Tamara Grischy: We get the best wines we can, so making sure that our vendors are happy, and offering to our customers, our buyers, the greatest wines that they can buy.
Amelia Ball: Langton’s list more than 900,000 bottles each year, with online auctions three times a week. Visit langtons.com.au.
Amelia Ball: If I throw a few different wine styles at you, would you be able to give us your personal opinion on how long they should be cellared to give us a rough timeframe?
Luke Campbell: By all means. Yep.
Amelia Ball: Regionality has an influence, but should we start with varietals, perhaps?
Luke Campbell: Let's go with varietals straight up, yeah.
Amelia Ball: Let's start with a biggie – shiraz?
Luke Campbell: Well, shiraz is the biggie because there's may different styles, but generally today's wine market is producing wines that are approachable now with cellaring, so you're looking at easy five to seven years, if not longer, for shiraz.
Amelia Ball: Where do you like it? Where do you find that sweet spot?
Luke Campbell: I actually like it in that five to seven year. Whether it's from Heathcote or the Hunter, I might take it a little bit earlier. If it's from the Barossa, I might take it a little bit later, then if you start talking Northern Rhone, I might take it seven to 10 years before the wines really come together.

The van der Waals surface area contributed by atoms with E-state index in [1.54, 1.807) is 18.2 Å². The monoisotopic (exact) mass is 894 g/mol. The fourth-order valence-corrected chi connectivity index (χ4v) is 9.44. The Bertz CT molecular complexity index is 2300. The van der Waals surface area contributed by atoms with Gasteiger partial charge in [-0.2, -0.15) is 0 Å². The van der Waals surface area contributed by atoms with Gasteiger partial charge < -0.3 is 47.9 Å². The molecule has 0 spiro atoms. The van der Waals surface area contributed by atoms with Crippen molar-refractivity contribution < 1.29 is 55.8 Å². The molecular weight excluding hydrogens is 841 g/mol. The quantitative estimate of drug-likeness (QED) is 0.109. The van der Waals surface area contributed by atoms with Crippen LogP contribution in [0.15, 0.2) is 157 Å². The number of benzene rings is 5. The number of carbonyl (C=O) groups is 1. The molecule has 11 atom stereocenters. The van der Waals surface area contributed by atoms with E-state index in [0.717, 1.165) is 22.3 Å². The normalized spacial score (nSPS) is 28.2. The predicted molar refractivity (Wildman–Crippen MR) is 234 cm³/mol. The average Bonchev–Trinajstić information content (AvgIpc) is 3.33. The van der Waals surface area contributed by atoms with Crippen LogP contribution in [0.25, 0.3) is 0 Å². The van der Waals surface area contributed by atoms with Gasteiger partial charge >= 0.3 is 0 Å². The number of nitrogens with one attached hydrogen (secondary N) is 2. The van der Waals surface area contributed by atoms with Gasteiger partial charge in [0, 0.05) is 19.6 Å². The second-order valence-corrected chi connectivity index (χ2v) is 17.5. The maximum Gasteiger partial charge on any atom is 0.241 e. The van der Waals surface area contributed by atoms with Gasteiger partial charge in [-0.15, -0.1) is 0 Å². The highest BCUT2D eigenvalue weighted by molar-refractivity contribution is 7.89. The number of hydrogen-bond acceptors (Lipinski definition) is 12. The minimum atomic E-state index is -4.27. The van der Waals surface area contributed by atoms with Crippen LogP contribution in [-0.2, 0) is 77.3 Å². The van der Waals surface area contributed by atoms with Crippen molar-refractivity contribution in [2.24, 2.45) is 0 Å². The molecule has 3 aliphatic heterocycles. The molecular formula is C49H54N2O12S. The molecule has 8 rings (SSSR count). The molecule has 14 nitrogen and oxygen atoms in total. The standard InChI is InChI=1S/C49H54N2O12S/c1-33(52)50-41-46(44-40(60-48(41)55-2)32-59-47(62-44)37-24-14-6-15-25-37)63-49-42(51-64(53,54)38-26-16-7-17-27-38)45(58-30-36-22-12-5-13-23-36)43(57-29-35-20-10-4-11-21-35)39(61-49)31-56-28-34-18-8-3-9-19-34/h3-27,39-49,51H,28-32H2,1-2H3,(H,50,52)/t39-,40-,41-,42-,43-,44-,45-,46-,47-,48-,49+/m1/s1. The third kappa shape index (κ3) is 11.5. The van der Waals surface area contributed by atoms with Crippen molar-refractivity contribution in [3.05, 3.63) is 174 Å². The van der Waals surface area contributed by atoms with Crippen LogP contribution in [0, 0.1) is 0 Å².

Amelia Ball: What do you really like in those secondary characters that are showing?
Luke Campbell: I like to start seeing that kind of ... In shiraz, you get a good look at the kind of spice, and the real grit, and earthiness of a shiraz or a syrah, so you start seeing the sight, whether it be the gravel of the riverbed next door, or whether it be the eucalypt of the trees in the next paddock, or whether it just be the sheer gritty, gravelly tannins that really set shiraz off.
Amelia Ball: Cabernet?
Luke Campbell: Cabernet sauvignon is not too dissimilar, maybe a little bit longer. For me, it's the $60,000 question, again. Which do you drink first or last? The argument is always about the tannins. For me, I was introduced to cabernet second after shiraz, and so the tannins in cabernet are much more chewier and longer, so I like to see those kind of wines at seven to 10 years, and I find they're in their window right in the middle, about eight. They need a long time to come together, and that's why a lot of great producers; Wynns is one that springs to mind. Sue Hodder and the team down there do phenomenal stuff. The guys from Margaret River, you know, Voyager, Cullen, these guys release their wines, Vasse Felix, again, release their wines with some time on them. Lake's Folly in the Hunter, they normally have a year, 12/18 months time, before they release them because they need a little bit of time to come together, whether in barrel or bottle. Absolutely.